My cpu runs quite a bit cooler than my system temps. I have 2 system temp sensors. One is located between the memory modules, one near the cpu. I used to use Speedfan to control my fans into 2 different zones. My system temps were one zone, my cpu the other. This allowed fans to speed up to keep those system temps down. In my case I want to stay under 50 cel, the theoretical max, and for the cpu under 60 cel max.

    I run my fans a bit differently than most cases. I bring air in from the back/bottom and pipe it out the top/front. Each case is different, but my point is you might play around with how your fans are configured and see what is optimal. I am in the habit of always using something to modify my cooling because heat is what kills transistors, and transistors are found in great quantities in your hardware. The default cooling scheme is fine I suppose, but I prefer to stretch my investment as far as possible, and the cooler the components are, the longer thier life.

    Sul.
     
  8. Bill_Bright

    Bill_Bright Registered Member

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    It is easy for system temp to be higher than the CPU. The CPU has a dedicated fan blasting on it to move heat away. The system temp (which may be the Northbridge but does not have to be) may have a small fan but many just have a heat sink.
     
  9. mistycat

    mistycat Registered Member

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    The Video card is a 9800 GTX, what caught my attention was that the air exiting isn't much warmer than room temp and removing the case side and exposing to very cold air (10C) only brings the temp down about 4C. Thanks
     
  10. Noob

    Noob Registered Member

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    The air blowing back might not be that hot, but the chip itself is very very hot when on intensive work.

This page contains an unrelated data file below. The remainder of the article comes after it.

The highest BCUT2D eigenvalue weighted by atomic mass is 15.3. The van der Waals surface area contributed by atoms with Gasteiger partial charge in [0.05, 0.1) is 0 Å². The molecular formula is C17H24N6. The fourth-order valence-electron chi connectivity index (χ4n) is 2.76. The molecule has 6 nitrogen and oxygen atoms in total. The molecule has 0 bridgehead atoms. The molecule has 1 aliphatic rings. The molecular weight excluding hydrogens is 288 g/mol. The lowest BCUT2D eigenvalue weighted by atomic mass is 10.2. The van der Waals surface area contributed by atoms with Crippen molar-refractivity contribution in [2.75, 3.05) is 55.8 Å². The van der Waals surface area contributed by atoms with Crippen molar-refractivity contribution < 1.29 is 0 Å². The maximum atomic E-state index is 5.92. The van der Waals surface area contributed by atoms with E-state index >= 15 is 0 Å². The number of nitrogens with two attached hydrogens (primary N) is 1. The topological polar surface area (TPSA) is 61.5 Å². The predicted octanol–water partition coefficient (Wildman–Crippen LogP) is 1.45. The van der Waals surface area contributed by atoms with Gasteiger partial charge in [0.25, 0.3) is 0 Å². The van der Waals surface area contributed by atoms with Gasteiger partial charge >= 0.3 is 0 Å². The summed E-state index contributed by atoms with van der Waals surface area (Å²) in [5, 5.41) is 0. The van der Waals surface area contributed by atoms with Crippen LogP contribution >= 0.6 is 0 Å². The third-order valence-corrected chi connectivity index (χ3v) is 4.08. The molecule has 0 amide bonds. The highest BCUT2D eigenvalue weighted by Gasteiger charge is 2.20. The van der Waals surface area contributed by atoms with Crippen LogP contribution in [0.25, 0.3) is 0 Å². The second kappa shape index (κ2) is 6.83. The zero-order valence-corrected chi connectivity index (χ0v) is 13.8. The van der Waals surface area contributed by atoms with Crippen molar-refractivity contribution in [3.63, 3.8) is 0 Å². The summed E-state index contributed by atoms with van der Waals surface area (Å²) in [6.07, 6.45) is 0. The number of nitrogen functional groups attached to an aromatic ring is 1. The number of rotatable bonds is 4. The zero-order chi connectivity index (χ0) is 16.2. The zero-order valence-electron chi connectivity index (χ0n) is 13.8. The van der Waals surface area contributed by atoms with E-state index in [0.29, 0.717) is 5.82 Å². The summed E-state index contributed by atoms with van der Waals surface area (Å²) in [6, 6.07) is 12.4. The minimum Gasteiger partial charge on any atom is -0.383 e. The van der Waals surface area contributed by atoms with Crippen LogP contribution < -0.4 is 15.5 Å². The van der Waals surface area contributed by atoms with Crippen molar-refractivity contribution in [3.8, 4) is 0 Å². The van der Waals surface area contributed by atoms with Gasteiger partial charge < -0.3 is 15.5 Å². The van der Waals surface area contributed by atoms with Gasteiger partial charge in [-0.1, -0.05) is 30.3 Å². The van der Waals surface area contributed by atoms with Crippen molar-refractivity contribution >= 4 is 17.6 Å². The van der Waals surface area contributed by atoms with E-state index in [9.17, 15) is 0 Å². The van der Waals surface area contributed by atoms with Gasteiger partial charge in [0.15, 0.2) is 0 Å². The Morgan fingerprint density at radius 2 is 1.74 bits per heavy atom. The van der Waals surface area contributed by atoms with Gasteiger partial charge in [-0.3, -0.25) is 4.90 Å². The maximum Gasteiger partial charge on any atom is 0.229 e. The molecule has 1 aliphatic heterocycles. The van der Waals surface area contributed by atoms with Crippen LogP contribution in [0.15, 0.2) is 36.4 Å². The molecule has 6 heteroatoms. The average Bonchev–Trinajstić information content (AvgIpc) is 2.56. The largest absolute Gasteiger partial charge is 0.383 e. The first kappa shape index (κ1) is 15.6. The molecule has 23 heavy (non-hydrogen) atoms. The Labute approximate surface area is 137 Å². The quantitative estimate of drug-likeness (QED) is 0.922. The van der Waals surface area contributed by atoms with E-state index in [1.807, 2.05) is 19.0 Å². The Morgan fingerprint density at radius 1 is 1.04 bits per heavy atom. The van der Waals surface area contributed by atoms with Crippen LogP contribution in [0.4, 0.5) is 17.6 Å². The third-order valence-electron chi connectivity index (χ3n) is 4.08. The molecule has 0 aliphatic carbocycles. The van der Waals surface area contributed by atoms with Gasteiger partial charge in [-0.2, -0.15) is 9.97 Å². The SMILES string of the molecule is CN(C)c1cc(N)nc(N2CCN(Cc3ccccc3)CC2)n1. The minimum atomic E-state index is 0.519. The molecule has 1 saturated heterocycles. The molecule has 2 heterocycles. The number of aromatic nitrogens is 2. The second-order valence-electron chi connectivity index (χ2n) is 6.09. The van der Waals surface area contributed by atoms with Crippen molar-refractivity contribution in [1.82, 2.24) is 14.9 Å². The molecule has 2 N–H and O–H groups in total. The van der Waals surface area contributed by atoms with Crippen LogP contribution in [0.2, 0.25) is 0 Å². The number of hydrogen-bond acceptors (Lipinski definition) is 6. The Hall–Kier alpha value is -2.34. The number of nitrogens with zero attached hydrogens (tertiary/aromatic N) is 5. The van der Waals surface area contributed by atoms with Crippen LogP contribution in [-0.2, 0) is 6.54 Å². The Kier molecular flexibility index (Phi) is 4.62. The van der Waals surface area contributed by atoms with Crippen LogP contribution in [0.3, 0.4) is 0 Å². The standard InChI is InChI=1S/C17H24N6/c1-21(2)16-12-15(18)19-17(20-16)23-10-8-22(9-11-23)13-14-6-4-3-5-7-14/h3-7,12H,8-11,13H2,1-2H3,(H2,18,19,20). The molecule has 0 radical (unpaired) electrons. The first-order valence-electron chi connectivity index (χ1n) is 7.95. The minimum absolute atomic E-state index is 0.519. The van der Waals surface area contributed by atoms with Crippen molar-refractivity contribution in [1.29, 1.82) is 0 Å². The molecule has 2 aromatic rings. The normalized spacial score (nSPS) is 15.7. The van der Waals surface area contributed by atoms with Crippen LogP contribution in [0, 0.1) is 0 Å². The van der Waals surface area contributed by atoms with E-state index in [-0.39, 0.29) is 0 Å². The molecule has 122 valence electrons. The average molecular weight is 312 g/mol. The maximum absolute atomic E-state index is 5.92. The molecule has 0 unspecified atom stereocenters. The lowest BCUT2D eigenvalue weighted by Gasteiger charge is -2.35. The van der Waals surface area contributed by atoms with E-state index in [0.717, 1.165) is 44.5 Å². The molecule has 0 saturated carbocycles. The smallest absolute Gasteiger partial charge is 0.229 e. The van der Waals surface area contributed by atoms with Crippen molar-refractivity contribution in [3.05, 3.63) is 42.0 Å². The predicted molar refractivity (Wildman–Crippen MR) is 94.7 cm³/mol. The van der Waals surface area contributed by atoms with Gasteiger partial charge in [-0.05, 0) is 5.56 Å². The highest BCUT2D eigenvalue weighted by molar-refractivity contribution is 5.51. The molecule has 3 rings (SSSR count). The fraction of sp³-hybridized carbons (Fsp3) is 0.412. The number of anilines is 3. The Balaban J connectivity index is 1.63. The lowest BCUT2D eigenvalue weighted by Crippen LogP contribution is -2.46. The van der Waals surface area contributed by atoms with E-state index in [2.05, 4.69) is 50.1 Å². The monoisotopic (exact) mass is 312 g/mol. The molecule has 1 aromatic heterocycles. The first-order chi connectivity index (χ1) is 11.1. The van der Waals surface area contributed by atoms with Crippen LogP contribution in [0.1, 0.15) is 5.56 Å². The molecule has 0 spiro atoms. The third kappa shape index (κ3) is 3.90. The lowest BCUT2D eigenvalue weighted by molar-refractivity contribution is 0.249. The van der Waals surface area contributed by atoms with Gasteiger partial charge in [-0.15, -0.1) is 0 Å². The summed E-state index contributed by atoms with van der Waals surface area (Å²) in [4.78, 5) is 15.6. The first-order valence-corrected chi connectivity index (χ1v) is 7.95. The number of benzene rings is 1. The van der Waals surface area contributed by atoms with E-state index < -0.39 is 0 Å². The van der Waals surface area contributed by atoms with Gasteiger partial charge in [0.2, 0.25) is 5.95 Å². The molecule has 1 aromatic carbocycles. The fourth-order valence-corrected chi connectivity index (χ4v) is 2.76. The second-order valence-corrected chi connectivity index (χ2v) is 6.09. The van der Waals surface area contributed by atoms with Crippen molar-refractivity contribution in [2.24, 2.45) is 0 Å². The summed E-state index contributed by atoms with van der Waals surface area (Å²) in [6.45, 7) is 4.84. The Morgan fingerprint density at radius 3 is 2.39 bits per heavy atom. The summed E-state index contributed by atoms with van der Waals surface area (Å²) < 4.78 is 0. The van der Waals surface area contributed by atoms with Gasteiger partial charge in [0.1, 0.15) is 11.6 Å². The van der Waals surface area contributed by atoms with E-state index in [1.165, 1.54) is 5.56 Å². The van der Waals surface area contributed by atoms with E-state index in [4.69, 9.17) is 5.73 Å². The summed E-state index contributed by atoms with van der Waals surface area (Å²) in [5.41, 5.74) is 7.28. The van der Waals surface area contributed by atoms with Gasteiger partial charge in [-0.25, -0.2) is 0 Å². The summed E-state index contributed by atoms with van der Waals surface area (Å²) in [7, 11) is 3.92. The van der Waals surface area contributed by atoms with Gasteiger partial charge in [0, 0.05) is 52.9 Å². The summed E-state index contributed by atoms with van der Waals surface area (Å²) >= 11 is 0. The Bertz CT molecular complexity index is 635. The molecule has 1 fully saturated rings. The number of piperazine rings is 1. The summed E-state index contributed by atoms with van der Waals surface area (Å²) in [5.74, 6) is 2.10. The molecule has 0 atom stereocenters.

Anyways, remember most heat is trapped in the heatsinks, heatsinks don't transfer heat to air so easily ;)
     
  11. Bill_Bright

    Bill_Bright Registered Member

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    I'm afraid I have to disagree with that. If you have a 5 ounce block of aluminum, then I agree, it will not transfer heat easily because there will be a minimum amount of surface area exposed to the air. But a 5 ounce heatsink will have large numbers of long fins purposely designed to have the most surface area possible exposed to the air. And since heatsinks are made of metals that have been chosen specifically because they have highly conductive properties, the heat will radiate away naturally from the sink to the cooler surrounding air. Now if the air is stagnant around the heatsink (or trapped by a layer of dust), and the heat has no where to go, then it will not radiate. So there must be air flow too, even if that flow is created by "convection" - the natural movement of air caused by the physical property of heat that causes hot air to rise.

    Now a 5oz rock does not transfer heat to air so easily. But heatsinks are not made out of rock.
     
  12. Noob

    Noob Registered Member

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    Thanks for correcting my mis-information ;)
    *Hugs*
     
  13. Bill_Bright

    Bill_Bright Registered Member

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    No problem! ;)
     
  14. jounkarry

    jounkarry Registered Member

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    In my opinion 33c it is not high temperature for modern CPU .With a small amount of digging, you will find the maximum temperatures of virtually all modern CPUs